Over eight years, we’ve worked really hard [on culture] and we were recognized earlier this year, by Gallup, for being one of the most engaged workplaces in the world…and then Forbes, which was kind of unsolicited. 

Our first employee and only CEO, until 2010, led the company [with the mindset] that our employees are our greatest asset. It’s how I know to lead based on that. We’re 3,400 employees today and we’re bringing in a company on the West Coast called Co-op Solutions. And they’re 1,800 to 1,900 employees. It’s going to be important to invest the right amount of time, and energy, to understand their culture which, I think, closely aligns with ours and make sure that we take advantage of the best of both organizations and try and build it out. 

Four directors from Co-op are merging onto our board of directors. I’m humbled, and honored, to be able to lead the new organization. It is going to be led from that perspective of the employees being front and center in everything we do.

What is the greatest challenge that PSCU, or the industry in general, will be facing in 2024? What keeps you up at night? 

We can’t lose sight of our day-to-day business. We have to stay focused on that. When you talk about staying up at night, just the speed of the fintech world is something that we have to match. Our segment of the market is the community financial institution market and the credit union system. If we don’t match the cadence, then we’re not keeping that segment of the financial market competitive. So, not only do we have to have strong investment, but we have to do it at a speed that keeps them relevant in the market they’re in. An example of this is digital wallets, which are becoming more and more prominent. When Apple Pay came out, it had this initial adoption and then it plummeted, in terms of usage.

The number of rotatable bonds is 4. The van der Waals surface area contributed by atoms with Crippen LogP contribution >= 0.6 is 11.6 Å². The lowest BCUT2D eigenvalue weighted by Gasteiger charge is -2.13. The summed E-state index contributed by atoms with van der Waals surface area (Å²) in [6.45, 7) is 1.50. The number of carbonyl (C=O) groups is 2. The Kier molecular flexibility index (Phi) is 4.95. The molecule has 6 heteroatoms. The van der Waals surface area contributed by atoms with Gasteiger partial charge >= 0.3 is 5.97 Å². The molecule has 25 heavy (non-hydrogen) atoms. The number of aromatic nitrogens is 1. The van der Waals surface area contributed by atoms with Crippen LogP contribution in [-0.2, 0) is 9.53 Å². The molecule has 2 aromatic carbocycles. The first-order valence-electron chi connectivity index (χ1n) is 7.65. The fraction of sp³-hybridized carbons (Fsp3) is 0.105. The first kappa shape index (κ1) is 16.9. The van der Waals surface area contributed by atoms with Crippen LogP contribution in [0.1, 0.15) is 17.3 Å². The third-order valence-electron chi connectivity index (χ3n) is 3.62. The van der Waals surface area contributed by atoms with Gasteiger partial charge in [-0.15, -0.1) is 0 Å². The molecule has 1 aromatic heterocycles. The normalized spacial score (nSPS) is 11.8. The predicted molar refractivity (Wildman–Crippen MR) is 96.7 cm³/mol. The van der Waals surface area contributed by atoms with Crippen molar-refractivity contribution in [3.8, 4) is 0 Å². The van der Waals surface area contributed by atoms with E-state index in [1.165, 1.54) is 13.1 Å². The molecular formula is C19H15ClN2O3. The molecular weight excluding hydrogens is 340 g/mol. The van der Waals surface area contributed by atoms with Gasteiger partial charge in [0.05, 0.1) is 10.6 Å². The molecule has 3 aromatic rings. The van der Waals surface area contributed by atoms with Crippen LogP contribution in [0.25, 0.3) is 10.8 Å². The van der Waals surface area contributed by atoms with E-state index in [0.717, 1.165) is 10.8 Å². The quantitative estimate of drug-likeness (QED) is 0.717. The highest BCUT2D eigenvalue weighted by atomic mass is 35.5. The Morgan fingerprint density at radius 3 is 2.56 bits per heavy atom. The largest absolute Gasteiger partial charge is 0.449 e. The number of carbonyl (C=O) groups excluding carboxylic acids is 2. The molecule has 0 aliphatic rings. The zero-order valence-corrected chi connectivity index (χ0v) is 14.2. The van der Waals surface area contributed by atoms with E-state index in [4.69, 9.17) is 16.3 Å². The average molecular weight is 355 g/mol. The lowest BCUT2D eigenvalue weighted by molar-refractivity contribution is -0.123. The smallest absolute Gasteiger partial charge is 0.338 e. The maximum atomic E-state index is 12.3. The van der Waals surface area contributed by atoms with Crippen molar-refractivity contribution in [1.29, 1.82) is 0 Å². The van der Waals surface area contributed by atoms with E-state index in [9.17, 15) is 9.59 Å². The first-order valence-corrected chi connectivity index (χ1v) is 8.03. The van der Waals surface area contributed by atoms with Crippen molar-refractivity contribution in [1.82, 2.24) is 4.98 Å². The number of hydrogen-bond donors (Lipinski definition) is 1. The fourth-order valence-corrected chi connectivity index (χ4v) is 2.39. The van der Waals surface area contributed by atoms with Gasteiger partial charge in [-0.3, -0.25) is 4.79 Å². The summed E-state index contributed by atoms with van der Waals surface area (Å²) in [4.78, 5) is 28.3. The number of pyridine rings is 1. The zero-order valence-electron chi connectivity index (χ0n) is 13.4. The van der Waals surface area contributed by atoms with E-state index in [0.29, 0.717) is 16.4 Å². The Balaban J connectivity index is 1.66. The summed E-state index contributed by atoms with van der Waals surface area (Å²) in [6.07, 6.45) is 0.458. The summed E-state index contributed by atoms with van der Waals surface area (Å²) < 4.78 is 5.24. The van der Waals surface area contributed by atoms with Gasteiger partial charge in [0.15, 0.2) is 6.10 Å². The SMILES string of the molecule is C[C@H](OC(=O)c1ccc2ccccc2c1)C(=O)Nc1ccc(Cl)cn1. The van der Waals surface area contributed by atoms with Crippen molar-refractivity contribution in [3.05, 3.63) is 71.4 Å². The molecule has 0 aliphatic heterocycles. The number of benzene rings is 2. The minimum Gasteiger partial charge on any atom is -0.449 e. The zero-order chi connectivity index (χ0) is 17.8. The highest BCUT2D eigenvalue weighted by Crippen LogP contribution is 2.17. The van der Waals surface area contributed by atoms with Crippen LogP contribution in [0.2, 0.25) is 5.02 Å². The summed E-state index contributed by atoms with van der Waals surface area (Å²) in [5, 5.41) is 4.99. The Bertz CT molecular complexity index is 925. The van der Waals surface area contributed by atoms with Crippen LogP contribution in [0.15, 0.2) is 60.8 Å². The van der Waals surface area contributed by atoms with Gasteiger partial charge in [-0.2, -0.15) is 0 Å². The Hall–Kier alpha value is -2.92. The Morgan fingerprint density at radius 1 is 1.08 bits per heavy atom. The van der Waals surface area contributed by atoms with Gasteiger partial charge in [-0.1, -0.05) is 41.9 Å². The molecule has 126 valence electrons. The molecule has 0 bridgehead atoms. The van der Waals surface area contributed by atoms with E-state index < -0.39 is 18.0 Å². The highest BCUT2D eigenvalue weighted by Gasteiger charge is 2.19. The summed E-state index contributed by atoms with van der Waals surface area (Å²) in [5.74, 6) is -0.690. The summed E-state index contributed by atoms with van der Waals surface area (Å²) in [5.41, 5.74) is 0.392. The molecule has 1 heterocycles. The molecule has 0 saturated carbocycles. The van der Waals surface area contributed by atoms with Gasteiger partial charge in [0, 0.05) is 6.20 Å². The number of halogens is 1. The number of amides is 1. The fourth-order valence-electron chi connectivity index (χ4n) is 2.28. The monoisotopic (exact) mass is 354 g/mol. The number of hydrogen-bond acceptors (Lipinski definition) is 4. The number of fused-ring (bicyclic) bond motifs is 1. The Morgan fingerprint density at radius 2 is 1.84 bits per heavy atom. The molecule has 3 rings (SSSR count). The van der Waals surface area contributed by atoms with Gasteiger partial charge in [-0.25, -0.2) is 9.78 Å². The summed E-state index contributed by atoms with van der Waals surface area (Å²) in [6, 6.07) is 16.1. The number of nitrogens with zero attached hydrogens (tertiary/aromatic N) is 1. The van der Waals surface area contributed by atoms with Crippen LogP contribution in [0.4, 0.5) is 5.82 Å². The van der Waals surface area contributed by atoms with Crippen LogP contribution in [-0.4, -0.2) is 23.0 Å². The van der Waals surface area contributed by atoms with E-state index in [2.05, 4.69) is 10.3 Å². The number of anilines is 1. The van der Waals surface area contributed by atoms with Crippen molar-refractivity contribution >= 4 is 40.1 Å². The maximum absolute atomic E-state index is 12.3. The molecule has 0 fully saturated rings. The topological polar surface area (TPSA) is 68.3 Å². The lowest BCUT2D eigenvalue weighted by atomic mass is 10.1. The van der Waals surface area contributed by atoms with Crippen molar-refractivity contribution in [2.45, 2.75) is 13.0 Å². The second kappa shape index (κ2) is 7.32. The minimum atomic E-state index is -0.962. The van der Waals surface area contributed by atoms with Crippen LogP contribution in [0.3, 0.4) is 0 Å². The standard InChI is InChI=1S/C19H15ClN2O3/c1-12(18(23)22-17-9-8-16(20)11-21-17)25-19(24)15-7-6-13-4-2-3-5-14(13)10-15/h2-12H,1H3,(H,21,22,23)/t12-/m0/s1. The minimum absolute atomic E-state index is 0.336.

Technology moves fast. The U.S. is typically last to adopt new payment technology, not because we’re laggards but because we have nearly 10,000 financial institutions in the U.S. No other country in the world is close to that. So, adoption across all of that financial landscape is a challenge. We get an opportunity to learn what happens around the world…Apple Pay has now exploded. The enhancements to digital wallets is something we have to be on top of. We have to create ways to enable [the technology] for financial institutions to be competitive. Speed is the main area of focus, I think, for us.

So, from that standpoint, the cashless movement has benefitted you greatly? 

We do between 8 billion and 9 billion transactions, a year; combined with Co-op, they bring an additional 8 billion to 9 billion transactions, a year. We will be doing 17-plus billion transactions, as a combined organization, annually. That’s all from the issuer’s side. It puts us pretty high up, in terms of the volume that goes through MasterCard and Visa.

How long before you are the number one in terms of volume? 

Let’s just say, we’re on the radar.♦